I have always loved little kids. I started babysitting when I was 12; and with a few rare exceptions, I loved babysitting more than any other job I have had. (there was this one girl that I'm convinced was possessed by a demon, but other than her ...). I was given the gift of being "good" with kids. I'm good with babies, toddlers, elementary kids and surprisingly even teenagers.
When I was a teenager myself, I dreamed about getting married and having kids. I thought for sure I would have 5 or 6 kids; my plan was to be a stay at home mom; that was my highest aspiration. Even when I was in college, I did not envision trying to get a degree that would provide me with a career that I would retire from. I was mainly there to find something to "tide me over" until Mr Right came along and my life could "start".
Obviously, God had a much different plan for my life. I watched all my friends get married and start their families. I made new friends and again, watched them get married and start their lives together. Somewhere in that time frame, God had to teach me the very difficult lesson on contentment. But thankfully, I learned that lesson and have never looked back from there.
These days, I am doing everything in my power to be the world's best auntie. And not just to my biological nieces (and maybe one day nephews) but to many of my friends' children as well. I love making those connections with them; there is something almost magical when they want to show me their toy or give me a hug. When seeing my face makes them smile.
Over the holidays, I was able to spend time with all of my nieces. We were all together for New Years. It was great! We made sugar cookies, which we decorated, we played games, put puzzles together, colored, etc.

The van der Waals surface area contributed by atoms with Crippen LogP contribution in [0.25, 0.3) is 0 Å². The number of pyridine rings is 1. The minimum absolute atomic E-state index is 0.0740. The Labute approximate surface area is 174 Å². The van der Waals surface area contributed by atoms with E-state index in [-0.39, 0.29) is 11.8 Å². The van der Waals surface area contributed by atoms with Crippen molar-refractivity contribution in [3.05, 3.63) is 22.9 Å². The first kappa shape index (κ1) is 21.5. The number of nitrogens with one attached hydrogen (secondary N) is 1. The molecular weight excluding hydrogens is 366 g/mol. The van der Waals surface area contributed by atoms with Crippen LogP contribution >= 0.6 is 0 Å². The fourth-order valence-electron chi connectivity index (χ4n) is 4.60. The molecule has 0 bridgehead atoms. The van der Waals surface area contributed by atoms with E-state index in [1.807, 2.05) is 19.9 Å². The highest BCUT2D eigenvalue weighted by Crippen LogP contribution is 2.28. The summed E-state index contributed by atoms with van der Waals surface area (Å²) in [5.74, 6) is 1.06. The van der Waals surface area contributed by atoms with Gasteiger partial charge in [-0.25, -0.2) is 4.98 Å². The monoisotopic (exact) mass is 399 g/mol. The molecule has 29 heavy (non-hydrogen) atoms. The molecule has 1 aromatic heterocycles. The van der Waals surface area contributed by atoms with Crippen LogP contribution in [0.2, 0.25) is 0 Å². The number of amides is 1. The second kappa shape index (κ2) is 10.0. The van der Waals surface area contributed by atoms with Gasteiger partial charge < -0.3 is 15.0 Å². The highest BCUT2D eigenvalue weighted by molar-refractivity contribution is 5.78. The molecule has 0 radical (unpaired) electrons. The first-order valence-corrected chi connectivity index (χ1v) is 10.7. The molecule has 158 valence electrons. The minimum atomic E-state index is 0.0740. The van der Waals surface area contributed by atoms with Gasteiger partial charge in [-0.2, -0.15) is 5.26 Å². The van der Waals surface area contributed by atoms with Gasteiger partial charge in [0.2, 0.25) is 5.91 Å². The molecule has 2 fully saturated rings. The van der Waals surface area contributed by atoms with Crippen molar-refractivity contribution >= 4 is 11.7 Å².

Someone fairly new to our family told me that I should adopt 20 kids because I was so great with them. She said I was so patient and good with them.
Her comments made me think a lot. She was right; I was really patient with them. There were times that it was nuts when we were all together, but I wasn't stressed out, I didn't get upset at them, I didn't ever have to "force" myself to be sweet to them or show kindness. It was interesting to ponder, because I'm never that patient or sweet or kind. It's not exactly in my nature.
Recently, the message at youth group was on "love" and we read through I Corinthians 13 and all the attributes of love: patient, kind, does not envy, does not boast, is not proud, does not dishonor others, is not self-seeking, is not easily angered, keeps no record of wrongs, does not delight in evil, rejoices in truth, always protects, always trusts, always hopes, always perseveres.
It occurred to me that when I was with my nieces, all of these attributes about love came so naturally to me. It wasn't even something I thought about or had to force myself to be; it was as easy as breathing.
Why was it so easy for me to show this love to my nieces? Why does love for my co-workers not come this easily? Why does love for the high schoolers in my youth ministry not come this easily? (i do love them, but i don't always have the same level of patience or kindness with them)
Who would I be if I showed the same type of love to everyone that I show to my nieces?